Closely held companies tend to be more susceptible to losing limited liability status than large, publicly traded corporations. One reason for this is that smaller corporations are less likely to observe corporate formalities than their larger counterparts. When it comes to corporate formalities, it’s best to play it safe. Hold an annual meeting of directors and shareholders or members and keep accurate, detailed records, called “minutes,” of what occurs at the meeting. Company bylaws should be formally adopted, and officers and agents should abide by those bylaws. Small business owners may also co-mingle their personal assets with those of the corporation, or they may divert corporate assets for their own personal use. For example, the owner may write a check on the company account to pay his or her mortgage or car repair, or an owner may deposit into his or her personal account a check made payable to the company. Courts refer to this as “commingling of assets.” The company should maintain its own bank account and the owner should never use the company account for personal use or deposit checks payable to the company in a personal account.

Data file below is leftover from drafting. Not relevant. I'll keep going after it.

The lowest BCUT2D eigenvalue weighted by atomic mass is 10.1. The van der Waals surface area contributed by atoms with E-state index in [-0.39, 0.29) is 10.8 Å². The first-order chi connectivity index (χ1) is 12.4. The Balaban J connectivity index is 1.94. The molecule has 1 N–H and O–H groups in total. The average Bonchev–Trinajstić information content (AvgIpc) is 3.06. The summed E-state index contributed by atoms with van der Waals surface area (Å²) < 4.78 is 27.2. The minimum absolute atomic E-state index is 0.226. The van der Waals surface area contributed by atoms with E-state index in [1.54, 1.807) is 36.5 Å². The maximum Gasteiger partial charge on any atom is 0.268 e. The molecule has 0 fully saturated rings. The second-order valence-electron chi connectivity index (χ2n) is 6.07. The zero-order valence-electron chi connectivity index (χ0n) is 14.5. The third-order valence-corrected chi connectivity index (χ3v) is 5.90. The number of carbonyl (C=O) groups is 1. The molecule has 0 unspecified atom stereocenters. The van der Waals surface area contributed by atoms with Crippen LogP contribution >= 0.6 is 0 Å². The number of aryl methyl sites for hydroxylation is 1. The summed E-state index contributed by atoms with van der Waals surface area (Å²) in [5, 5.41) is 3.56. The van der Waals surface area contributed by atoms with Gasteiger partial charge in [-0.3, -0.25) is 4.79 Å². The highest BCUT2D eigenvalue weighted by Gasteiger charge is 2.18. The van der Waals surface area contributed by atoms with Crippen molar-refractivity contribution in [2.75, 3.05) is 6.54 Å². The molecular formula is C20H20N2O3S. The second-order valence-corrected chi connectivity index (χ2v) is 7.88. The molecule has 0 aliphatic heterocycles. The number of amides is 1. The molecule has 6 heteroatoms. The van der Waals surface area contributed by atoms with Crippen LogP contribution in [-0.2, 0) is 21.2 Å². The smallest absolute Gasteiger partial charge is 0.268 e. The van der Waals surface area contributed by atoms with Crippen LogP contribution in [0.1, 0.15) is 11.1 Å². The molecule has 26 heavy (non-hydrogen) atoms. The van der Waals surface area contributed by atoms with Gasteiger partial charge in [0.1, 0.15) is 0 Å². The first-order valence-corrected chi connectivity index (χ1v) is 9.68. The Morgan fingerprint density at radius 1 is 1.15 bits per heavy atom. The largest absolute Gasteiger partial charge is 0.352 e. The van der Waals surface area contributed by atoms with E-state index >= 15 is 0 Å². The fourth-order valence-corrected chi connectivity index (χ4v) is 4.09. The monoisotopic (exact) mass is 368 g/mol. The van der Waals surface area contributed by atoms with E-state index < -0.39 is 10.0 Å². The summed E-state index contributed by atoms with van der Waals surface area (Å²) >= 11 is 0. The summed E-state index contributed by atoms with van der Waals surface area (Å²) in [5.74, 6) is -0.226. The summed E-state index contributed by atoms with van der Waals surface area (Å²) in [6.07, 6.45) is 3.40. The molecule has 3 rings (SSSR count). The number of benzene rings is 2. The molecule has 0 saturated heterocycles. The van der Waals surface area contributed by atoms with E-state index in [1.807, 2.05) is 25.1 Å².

Large corporations are not immune from losing their limited liability status either. Often, a court will pierce the corporate veil of a large corporation when the officers and/or directors create a subsidiary corporation to transfer away liability. One common scheme employed by large corporations is to incorporate several undercapitalized subsidiaries. The large corporation (called the “parent corporation”) finances the operations of the subsidiaries, and exerts substantial domination and control over the activities of each subsidiary. Such subsidiaries are commonly called “dummy corporations” or “corporate shells” because when creditors seek to collect a debt from (or enforce a judgment against) one of the undercapitalized subsidiaries, the subsidiary is unable to pay and the parent corporation is not liable. In those cases, courts will pierce the corporate veil of the parent corporation to prevent the creditor from suffering unjust cost.
To avoid becoming personally liable for corporate debts, you should:
Observe corporate formalities.
Never co-mingle your personal assets with those of the corporation.
Never divert corporate assets for personal use.
Never represent to a creditor that you will personally guarantee payment of the corporation’s debts.
Never use the company to engage in illegal, fraudulent or negligent acts.
Always maintain a separate bank account for the company.
Make a reasonable initial investment in the corporation so that it is adequately capitalized.
If you have provided goods or services to a company that refuses to pay and has become “defunct,” and you have evidence that the company engaged in any of the activities described above, you may be able to pierce the corporate veil and obtain a judgment against the owners of the company.